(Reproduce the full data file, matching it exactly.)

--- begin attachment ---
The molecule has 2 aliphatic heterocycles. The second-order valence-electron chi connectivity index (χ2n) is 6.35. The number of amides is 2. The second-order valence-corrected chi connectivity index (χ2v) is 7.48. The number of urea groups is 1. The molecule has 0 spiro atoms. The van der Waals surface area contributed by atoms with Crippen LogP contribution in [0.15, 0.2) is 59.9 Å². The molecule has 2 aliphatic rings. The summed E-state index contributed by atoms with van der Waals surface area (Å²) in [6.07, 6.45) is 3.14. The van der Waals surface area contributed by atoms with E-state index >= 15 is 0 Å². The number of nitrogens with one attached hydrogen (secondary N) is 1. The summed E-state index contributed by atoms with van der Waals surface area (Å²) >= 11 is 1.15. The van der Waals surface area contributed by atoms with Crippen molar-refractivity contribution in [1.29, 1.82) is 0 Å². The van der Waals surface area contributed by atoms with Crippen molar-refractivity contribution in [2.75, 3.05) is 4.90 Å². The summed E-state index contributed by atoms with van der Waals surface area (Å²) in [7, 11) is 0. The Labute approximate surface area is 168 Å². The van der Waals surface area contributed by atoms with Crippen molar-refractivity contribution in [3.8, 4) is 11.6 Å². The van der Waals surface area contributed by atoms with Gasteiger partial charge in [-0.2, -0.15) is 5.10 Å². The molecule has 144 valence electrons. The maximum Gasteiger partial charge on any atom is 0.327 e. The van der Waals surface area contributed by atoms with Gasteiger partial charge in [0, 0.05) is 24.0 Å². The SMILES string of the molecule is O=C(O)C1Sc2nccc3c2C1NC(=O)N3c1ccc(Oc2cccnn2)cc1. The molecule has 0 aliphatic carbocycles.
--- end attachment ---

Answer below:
The molecule has 2 aliphatic heterocycles. The second-order valence-electron chi connectivity index (χ2n) is 6.35. The number of amides is 2. The second-order valence-corrected chi connectivity index (χ2v) is 7.48. The number of urea groups is 1. The molecule has 0 spiro atoms. The van der Waals surface area contributed by atoms with Crippen LogP contribution in [0.15, 0.2) is 59.9 Å². The molecule has 2 aliphatic rings. The summed E-state index contributed by atoms with van der Waals surface area (Å²) in [6.07, 6.45) is 3.14. The van der Waals surface area contributed by atoms with E-state index >= 15 is 0 Å². The number of nitrogens with one attached hydrogen (secondary N) is 1. The summed E-state index contributed by atoms with van der Waals surface area (Å²) >= 11 is 1.15. The van der Waals surface area contributed by atoms with Crippen molar-refractivity contribution in [1.29, 1.82) is 0 Å². The van der Waals surface area contributed by atoms with Crippen molar-refractivity contribution in [2.75, 3.05) is 4.90 Å². The summed E-state index contributed by atoms with van der Waals surface area (Å²) in [7, 11) is 0. The Labute approximate surface area is 168 Å². The van der Waals surface area contributed by atoms with Crippen molar-refractivity contribution in [3.8, 4) is 11.6 Å². The van der Waals surface area contributed by atoms with Gasteiger partial charge in [-0.2, -0.15) is 5.10 Å². The molecule has 144 valence electrons. The maximum Gasteiger partial charge on any atom is 0.327 e. The van der Waals surface area contributed by atoms with Gasteiger partial charge in [0, 0.05) is 24.0 Å². The SMILES string of the molecule is O=C(O)C1Sc2nccc3c2C1NC(=O)N3c1ccc(Oc2cccnn2)cc1. The molecule has 0 aliphatic carbocycles.